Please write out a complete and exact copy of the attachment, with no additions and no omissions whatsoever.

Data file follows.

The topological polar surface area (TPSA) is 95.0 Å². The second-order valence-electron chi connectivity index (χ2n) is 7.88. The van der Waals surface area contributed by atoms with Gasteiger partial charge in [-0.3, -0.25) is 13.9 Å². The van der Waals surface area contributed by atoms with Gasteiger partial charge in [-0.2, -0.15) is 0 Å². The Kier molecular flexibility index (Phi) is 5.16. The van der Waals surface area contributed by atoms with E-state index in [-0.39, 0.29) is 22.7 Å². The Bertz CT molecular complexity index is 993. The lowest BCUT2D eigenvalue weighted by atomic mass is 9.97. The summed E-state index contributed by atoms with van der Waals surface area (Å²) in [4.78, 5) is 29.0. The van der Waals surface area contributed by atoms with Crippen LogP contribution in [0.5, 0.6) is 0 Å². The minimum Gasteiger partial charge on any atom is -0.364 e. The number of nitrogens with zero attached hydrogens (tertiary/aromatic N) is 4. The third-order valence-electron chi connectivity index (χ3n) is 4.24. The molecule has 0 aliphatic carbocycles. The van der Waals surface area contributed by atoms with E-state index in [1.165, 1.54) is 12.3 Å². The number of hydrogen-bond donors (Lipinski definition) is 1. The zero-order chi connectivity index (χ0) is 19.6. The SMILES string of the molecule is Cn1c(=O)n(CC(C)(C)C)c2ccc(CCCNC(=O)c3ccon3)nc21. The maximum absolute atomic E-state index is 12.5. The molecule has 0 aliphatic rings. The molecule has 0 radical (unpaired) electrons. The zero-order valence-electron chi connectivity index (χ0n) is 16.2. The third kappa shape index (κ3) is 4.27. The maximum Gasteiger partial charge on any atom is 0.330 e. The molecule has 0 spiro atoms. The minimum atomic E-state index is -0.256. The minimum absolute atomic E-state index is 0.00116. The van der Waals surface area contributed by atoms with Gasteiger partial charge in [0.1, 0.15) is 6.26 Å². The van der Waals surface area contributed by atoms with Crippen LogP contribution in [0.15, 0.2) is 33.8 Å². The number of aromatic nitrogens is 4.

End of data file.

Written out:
The topological polar surface area (TPSA) is 95.0 Å². The second-order valence-electron chi connectivity index (χ2n) is 7.88. The van der Waals surface area contributed by atoms with Gasteiger partial charge in [-0.3, -0.25) is 13.9 Å². The van der Waals surface area contributed by atoms with Gasteiger partial charge in [-0.2, -0.15) is 0 Å². The Kier molecular flexibility index (Phi) is 5.16. The van der Waals surface area contributed by atoms with E-state index in [-0.39, 0.29) is 22.7 Å². The Bertz CT molecular complexity index is 993. The lowest BCUT2D eigenvalue weighted by atomic mass is 9.97. The summed E-state index contributed by atoms with van der Waals surface area (Å²) in [4.78, 5) is 29.0. The van der Waals surface area contributed by atoms with Crippen LogP contribution in [0.5, 0.6) is 0 Å². The minimum Gasteiger partial charge on any atom is -0.364 e. The number of nitrogens with zero attached hydrogens (tertiary/aromatic N) is 4. The third-order valence-electron chi connectivity index (χ3n) is 4.24. The molecule has 0 aliphatic carbocycles. The van der Waals surface area contributed by atoms with E-state index in [1.165, 1.54) is 12.3 Å². The number of hydrogen-bond donors (Lipinski definition) is 1. The zero-order chi connectivity index (χ0) is 19.6. The SMILES string of the molecule is Cn1c(=O)n(CC(C)(C)C)c2ccc(CCCNC(=O)c3ccon3)nc21. The maximum absolute atomic E-state index is 12.5. The molecule has 0 aliphatic rings. The molecule has 0 radical (unpaired) electrons. The zero-order valence-electron chi connectivity index (χ0n) is 16.2. The third kappa shape index (κ3) is 4.27. The maximum Gasteiger partial charge on any atom is 0.330 e. The molecule has 0 spiro atoms. The minimum atomic E-state index is -0.256. The minimum absolute atomic E-state index is 0.00116. The van der Waals surface area contributed by atoms with Gasteiger partial charge in [0.1, 0.15) is 6.26 Å². The van der Waals surface area contributed by atoms with Crippen LogP contribution in [0.15, 0.2) is 33.8 Å². The number of aromatic nitrogens is 4.